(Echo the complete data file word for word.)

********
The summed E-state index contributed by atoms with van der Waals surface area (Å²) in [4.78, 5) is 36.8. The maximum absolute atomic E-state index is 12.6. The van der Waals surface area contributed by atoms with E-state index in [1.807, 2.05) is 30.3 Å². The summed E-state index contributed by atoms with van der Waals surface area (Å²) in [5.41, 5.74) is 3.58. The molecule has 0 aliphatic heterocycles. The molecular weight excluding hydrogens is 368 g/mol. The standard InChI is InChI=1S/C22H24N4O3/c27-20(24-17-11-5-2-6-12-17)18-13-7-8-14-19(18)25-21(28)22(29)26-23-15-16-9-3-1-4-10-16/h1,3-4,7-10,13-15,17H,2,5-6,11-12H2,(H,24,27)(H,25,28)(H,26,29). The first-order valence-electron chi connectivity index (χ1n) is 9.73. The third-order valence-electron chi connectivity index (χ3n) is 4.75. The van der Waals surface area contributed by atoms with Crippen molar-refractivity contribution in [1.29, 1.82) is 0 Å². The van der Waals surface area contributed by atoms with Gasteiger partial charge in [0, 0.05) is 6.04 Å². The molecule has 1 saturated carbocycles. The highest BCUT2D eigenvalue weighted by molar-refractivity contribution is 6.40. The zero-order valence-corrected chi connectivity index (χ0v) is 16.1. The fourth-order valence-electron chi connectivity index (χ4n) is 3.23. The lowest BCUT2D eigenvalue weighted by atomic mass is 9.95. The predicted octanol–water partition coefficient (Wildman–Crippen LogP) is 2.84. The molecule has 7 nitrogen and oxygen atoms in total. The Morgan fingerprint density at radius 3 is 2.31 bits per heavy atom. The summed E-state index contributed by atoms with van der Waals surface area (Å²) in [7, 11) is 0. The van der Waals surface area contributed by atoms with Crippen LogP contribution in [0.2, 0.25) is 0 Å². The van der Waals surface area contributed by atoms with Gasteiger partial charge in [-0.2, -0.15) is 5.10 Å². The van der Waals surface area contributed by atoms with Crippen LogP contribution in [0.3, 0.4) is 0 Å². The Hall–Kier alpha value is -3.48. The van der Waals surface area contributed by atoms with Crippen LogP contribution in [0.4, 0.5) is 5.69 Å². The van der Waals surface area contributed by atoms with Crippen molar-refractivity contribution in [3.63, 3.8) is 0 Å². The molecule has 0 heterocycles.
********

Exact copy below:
The summed E-state index contributed by atoms with van der Waals surface area (Å²) in [4.78, 5) is 36.8. The maximum absolute atomic E-state index is 12.6. The van der Waals surface area contributed by atoms with E-state index in [1.807, 2.05) is 30.3 Å². The summed E-state index contributed by atoms with van der Waals surface area (Å²) in [5.41, 5.74) is 3.58. The molecule has 0 aliphatic heterocycles. The molecular weight excluding hydrogens is 368 g/mol. The standard InChI is InChI=1S/C22H24N4O3/c27-20(24-17-11-5-2-6-12-17)18-13-7-8-14-19(18)25-21(28)22(29)26-23-15-16-9-3-1-4-10-16/h1,3-4,7-10,13-15,17H,2,5-6,11-12H2,(H,24,27)(H,25,28)(H,26,29). The first-order valence-electron chi connectivity index (χ1n) is 9.73. The third-order valence-electron chi connectivity index (χ3n) is 4.75. The van der Waals surface area contributed by atoms with Crippen molar-refractivity contribution in [1.29, 1.82) is 0 Å². The van der Waals surface area contributed by atoms with Gasteiger partial charge in [0, 0.05) is 6.04 Å². The molecule has 1 saturated carbocycles. The highest BCUT2D eigenvalue weighted by molar-refractivity contribution is 6.40. The zero-order valence-corrected chi connectivity index (χ0v) is 16.1. The fourth-order valence-electron chi connectivity index (χ4n) is 3.23. The lowest BCUT2D eigenvalue weighted by atomic mass is 9.95. The predicted octanol–water partition coefficient (Wildman–Crippen LogP) is 2.84. The molecule has 7 nitrogen and oxygen atoms in total. The Morgan fingerprint density at radius 3 is 2.31 bits per heavy atom. The summed E-state index contributed by atoms with van der Waals surface area (Å²) in [7, 11) is 0. The van der Waals surface area contributed by atoms with Crippen LogP contribution in [0.2, 0.25) is 0 Å². The van der Waals surface area contributed by atoms with Gasteiger partial charge in [-0.2, -0.15) is 5.10 Å². The van der Waals surface area contributed by atoms with Crippen LogP contribution in [0.3, 0.4) is 0 Å². The Hall–Kier alpha value is -3.48. The van der Waals surface area contributed by atoms with Crippen LogP contribution in [0.4, 0.5) is 5.69 Å². The van der Waals surface area contributed by atoms with Crippen molar-refractivity contribution in [3.63, 3.8) is 0 Å². The molecule has 0 heterocycles.